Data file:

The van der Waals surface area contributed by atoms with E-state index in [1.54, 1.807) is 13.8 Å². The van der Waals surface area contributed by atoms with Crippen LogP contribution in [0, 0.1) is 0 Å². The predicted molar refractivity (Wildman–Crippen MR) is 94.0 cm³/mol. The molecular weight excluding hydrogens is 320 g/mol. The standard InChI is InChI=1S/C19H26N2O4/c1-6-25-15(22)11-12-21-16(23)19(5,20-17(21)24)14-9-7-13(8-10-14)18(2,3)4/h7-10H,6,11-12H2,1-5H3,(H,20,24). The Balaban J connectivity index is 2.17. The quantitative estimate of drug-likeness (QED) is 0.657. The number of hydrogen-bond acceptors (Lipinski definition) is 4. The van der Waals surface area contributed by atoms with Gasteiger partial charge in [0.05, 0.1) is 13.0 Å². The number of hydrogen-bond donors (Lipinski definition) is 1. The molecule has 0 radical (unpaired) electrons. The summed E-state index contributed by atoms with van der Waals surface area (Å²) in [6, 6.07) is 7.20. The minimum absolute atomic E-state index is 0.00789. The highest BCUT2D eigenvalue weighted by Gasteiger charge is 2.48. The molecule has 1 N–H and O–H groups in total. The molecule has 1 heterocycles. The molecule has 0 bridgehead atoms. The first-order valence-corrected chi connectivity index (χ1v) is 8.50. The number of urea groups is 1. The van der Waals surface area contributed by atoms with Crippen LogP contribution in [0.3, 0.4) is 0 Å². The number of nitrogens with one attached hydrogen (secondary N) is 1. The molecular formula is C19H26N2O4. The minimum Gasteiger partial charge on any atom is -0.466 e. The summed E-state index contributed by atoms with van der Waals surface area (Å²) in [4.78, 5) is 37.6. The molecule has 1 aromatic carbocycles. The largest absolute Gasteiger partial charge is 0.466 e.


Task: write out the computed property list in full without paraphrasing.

The van der Waals surface area contributed by atoms with E-state index in [1.54, 1.807) is 13.8 Å². The van der Waals surface area contributed by atoms with Crippen LogP contribution in [0, 0.1) is 0 Å². The predicted molar refractivity (Wildman–Crippen MR) is 94.0 cm³/mol. The molecular weight excluding hydrogens is 320 g/mol. The standard InChI is InChI=1S/C19H26N2O4/c1-6-25-15(22)11-12-21-16(23)19(5,20-17(21)24)14-9-7-13(8-10-14)18(2,3)4/h7-10H,6,11-12H2,1-5H3,(H,20,24). The Balaban J connectivity index is 2.17. The quantitative estimate of drug-likeness (QED) is 0.657. The number of hydrogen-bond acceptors (Lipinski definition) is 4. The van der Waals surface area contributed by atoms with Gasteiger partial charge in [0.05, 0.1) is 13.0 Å². The number of hydrogen-bond donors (Lipinski definition) is 1. The molecule has 0 radical (unpaired) electrons. The summed E-state index contributed by atoms with van der Waals surface area (Å²) in [6, 6.07) is 7.20. The minimum absolute atomic E-state index is 0.00789. The highest BCUT2D eigenvalue weighted by Gasteiger charge is 2.48. The molecule has 1 N–H and O–H groups in total. The molecule has 1 heterocycles. The molecule has 0 bridgehead atoms. The first-order valence-corrected chi connectivity index (χ1v) is 8.50. The number of urea groups is 1. The van der Waals surface area contributed by atoms with Crippen LogP contribution in [0.3, 0.4) is 0 Å². The number of nitrogens with one attached hydrogen (secondary N) is 1. The molecular formula is C19H26N2O4. The minimum Gasteiger partial charge on any atom is -0.466 e. The summed E-state index contributed by atoms with van der Waals surface area (Å²) in [4.78, 5) is 37.6. The molecule has 1 aromatic carbocycles. The largest absolute Gasteiger partial charge is 0.466 e.